Way back in April of last year when I first discovered Rutgers Gardens via a class on dividing perennials, one of the beds we worked on was in what they called "The Display Gardens". Well, there were beds laid out in a formal pattern, but there wasn't much of a display. The bed we were working on was one of two parallel outer beds that contained perennials (naturally), but the inner beds appeared to be completely empty. At the time, I thought it was strange. Shouldn't they also contain perennials or at least bulbs? What kind of "display" was there supposed to be?
I didn't get back to Rutgers Gardens until September when I took a class on garden photography. When we went out into the gardens to take pictures, one of the places we visited was the Display Gardens. They were spectacular, an absolute riot of color. And almost exclusively annuals which explained why they had been empty in the spring. I also discovered that there was a huge veggie plot in the back. I was still puzzled. I couldn't figure out what the design was supposed to be. Normally a formal garden has a very formal design of some sort. This one had none. Each bed was different. Different colors, different flowers, different layout.
The mystery was finally solved when I went back at the end of September for my orientation as a new volunteer. The Donald B. Lacey Display Garden
is run on a system known as "Adopt-a-Plot". Each bed is "adopted" by one or more volunteers who are responsible for planting and maintaining it. The only requirements are that they incorporate the annual theme, use only annuals and plant nothing that is more than three feet high in the flower beds. I remember stopping dead in my tracks when I heard this. Anyone could have a garden? Where do I sign up?
I signed and returned my contract in January. At that time, I also learned a little more about the Display Gardens. There are individual flower beds and veggie beds and committee flower beds and veggie beds. The committee beds are maintained by several volunteers and are planted according to a definite plan. There is one that spells out the year. There's a butterfly garden, an herb garden, a dried flower garden, etc. You are assigned your individual bed and committee bed by the Volunteer Coordinator. That's the same nice lady who got me involved in the newsletter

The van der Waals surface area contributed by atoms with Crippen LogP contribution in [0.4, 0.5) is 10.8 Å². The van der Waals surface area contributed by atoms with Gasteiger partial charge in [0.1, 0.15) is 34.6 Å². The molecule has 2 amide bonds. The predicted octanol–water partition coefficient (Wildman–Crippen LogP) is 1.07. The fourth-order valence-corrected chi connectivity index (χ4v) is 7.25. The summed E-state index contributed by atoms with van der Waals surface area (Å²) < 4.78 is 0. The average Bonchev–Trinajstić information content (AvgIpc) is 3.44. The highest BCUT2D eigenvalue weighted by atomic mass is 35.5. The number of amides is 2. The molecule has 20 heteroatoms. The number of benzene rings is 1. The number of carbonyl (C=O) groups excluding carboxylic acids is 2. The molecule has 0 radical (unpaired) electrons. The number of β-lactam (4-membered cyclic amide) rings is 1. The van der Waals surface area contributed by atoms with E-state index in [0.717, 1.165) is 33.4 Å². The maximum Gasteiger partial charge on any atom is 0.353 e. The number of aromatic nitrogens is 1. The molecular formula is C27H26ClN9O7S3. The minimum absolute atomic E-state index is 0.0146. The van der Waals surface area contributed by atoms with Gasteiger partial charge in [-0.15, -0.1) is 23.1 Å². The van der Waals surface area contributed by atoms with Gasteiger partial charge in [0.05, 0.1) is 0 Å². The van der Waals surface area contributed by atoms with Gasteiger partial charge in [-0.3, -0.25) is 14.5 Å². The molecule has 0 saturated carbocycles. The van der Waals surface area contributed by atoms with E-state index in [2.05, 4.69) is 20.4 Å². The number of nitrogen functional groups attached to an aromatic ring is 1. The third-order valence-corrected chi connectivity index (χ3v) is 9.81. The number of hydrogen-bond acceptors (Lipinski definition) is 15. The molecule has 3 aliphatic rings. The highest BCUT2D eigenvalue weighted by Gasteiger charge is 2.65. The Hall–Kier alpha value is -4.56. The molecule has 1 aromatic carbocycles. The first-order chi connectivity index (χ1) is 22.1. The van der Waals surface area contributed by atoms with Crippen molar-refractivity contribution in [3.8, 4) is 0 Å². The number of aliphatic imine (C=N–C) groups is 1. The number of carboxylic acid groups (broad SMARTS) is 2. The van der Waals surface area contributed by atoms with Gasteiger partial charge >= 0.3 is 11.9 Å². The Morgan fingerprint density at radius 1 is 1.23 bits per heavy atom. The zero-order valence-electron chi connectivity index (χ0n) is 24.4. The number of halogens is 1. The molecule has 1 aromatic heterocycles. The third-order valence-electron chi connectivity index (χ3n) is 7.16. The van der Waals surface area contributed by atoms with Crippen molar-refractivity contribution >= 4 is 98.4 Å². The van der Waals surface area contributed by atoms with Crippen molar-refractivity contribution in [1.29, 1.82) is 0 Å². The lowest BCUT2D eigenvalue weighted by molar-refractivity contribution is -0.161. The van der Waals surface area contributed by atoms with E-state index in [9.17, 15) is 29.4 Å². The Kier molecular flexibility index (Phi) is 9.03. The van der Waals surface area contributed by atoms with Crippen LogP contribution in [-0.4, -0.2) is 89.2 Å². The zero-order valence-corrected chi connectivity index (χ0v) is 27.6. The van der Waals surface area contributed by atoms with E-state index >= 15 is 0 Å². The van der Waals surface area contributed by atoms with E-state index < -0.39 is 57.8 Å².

for the Master Gardeners.
We had our first meeting tonight and received our information packets. I was sure because it was my first time doing this that I would be assigned a tiny plot way in the back of the garden. To my surprise, I have a plot right in front and next to the central water garden. How funny is that? I have a fixation about water in the landscape! My committee bed is the herb garden. Also exciting since I read the book on herbs
in December. I am planning on incorporating more herbs in my gardens at home in addition to the herb garden I am doing as part of my Master Gardener training.
I'm working on scanning a copy of the garden diagram into my computer. It has everyone's names on the beds which I want to delete before publishing it here.
Are you convinced that I have totally lost my mind? I'm going to have gardens in three different towns this year! My own in Middlesex, my plots at Rutgers Gardens in New Brunswick and the herb and veggie beds for the Master Gardener program in North Brunswick. It's the gardens at Rutgers Gardens that I am most excited about. I find the thought of having my own garden in a public garden where thousands of people will see and (hopefully) admire it just thrilling.